FIG. 2 shows a view corresponding to FIG. 1 wherein the force F, and the braking force, are shown schematically, as is the deformation of the actuator bottom 2 in the form of the deflected actuator bottom 2. The maximum deflection ΔZ will occur in the center of the usually radially symmetrical component. The deformation which is shown will generate a torque at the connecting point between the actuator bottom 2 and the supporting ring 3. The center of rotation 10 of said torque is designated. As a result of this torque, the surface of the supporting ring 3 which rests on the brake lining 18 will be displaced outward when force is applied. The torques M are indicated schematically.
FIG. 3 s is a view corresponding to FIG. 1, wherein the heat flow is introduced into the actuator bottom 2 virtually perpendicularly to the direction of force, i.e. radially from the outside to the inside, by means of an inner peripheral groove 8 and an outer peripheral groove 9. This gives rise to isotherms 11 which are approximately parallel to the force. As a result, no temperature-induced deformations occur.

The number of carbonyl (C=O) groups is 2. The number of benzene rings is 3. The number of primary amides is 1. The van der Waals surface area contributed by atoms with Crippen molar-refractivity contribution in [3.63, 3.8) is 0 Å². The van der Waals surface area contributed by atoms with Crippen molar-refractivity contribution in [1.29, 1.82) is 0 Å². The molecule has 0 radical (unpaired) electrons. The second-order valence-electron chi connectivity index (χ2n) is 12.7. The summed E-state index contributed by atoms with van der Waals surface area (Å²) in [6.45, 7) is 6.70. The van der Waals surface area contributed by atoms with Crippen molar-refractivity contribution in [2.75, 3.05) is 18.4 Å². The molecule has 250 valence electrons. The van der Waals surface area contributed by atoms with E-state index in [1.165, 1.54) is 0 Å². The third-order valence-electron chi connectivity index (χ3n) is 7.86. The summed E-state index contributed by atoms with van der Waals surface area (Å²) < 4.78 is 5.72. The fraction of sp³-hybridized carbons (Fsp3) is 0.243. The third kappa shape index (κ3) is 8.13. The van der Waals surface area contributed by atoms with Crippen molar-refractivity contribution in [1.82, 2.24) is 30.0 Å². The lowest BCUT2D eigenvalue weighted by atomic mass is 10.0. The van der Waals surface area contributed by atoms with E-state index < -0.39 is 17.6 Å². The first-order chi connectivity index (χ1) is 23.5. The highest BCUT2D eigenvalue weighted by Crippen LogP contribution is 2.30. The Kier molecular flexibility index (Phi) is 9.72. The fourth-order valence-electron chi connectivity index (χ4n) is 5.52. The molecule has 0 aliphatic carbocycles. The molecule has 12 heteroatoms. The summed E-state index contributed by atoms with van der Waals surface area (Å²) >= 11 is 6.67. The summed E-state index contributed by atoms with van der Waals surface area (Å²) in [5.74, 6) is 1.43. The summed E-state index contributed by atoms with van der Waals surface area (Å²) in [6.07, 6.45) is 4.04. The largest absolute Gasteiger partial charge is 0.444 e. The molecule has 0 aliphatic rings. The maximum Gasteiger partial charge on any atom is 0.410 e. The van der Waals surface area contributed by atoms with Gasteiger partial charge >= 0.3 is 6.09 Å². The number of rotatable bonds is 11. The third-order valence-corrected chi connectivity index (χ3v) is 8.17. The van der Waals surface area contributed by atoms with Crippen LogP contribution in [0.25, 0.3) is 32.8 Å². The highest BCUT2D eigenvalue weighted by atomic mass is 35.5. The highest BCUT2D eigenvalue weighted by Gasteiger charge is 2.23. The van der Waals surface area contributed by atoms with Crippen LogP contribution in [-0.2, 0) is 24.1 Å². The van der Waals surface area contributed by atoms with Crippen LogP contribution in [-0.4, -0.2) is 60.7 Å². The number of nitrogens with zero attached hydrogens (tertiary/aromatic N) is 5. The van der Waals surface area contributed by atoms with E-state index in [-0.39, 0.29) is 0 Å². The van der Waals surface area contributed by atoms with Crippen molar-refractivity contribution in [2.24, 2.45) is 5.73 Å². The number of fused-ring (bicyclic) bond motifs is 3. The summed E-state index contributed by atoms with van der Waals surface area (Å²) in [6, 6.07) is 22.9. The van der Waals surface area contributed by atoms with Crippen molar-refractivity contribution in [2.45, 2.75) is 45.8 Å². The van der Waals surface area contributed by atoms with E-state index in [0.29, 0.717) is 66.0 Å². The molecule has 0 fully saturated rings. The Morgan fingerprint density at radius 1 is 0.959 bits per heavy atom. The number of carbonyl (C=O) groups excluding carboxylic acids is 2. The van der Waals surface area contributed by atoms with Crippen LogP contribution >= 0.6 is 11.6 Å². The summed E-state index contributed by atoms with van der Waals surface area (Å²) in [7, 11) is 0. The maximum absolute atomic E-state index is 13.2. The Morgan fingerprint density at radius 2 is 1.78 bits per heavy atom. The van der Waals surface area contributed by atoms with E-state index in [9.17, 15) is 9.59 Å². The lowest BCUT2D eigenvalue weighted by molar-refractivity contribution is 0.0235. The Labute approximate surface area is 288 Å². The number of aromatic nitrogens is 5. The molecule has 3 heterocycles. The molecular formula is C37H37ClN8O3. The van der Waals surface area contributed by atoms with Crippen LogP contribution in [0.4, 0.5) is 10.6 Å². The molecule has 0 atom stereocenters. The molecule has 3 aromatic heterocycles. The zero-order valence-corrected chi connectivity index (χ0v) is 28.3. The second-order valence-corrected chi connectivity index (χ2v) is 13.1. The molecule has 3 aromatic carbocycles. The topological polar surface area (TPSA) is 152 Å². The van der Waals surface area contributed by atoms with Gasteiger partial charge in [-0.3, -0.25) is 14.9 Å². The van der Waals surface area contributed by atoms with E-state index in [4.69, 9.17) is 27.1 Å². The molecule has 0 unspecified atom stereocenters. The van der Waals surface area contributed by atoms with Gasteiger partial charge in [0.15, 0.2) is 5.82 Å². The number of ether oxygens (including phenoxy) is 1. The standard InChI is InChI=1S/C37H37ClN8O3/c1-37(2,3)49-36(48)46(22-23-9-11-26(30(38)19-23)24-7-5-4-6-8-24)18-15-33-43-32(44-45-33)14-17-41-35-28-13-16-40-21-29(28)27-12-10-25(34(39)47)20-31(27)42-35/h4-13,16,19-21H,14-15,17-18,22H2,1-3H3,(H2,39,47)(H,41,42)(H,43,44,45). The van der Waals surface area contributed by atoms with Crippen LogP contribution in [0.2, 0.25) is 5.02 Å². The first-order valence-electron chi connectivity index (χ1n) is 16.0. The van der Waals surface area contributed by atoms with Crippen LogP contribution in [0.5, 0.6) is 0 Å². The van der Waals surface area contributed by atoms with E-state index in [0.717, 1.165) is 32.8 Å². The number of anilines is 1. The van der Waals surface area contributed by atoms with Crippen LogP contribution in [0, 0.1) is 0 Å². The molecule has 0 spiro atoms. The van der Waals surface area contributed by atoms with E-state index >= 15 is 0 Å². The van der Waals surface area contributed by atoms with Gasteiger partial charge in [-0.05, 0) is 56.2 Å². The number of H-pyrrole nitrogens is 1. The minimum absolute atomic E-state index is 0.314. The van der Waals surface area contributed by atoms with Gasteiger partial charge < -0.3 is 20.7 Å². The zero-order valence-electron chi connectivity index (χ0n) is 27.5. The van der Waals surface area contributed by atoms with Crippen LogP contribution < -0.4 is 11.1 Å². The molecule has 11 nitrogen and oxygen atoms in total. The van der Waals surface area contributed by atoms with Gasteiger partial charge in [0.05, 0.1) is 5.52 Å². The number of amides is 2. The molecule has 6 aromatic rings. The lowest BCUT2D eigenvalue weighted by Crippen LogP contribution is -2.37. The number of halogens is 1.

FIG. 4 shows an arrangement corresponding to FIG. 2, in which measures to eliminate torques M occurring when force is applied also take the form of peripheral grooves 8 and 9 between the actuator bottom 2 and supporting ring 3. Here, the actuator bottom 2 can be deflected by a maximum absolute value of ΔZ without torques occurring at its outer edges which act on the supporting ring 3 and which cause its supporting face on the brake lining 18 to migrate outward. The material cross section is correspondingly reduced by the grooves 8 and 9 so that a joint-like construction is achieved.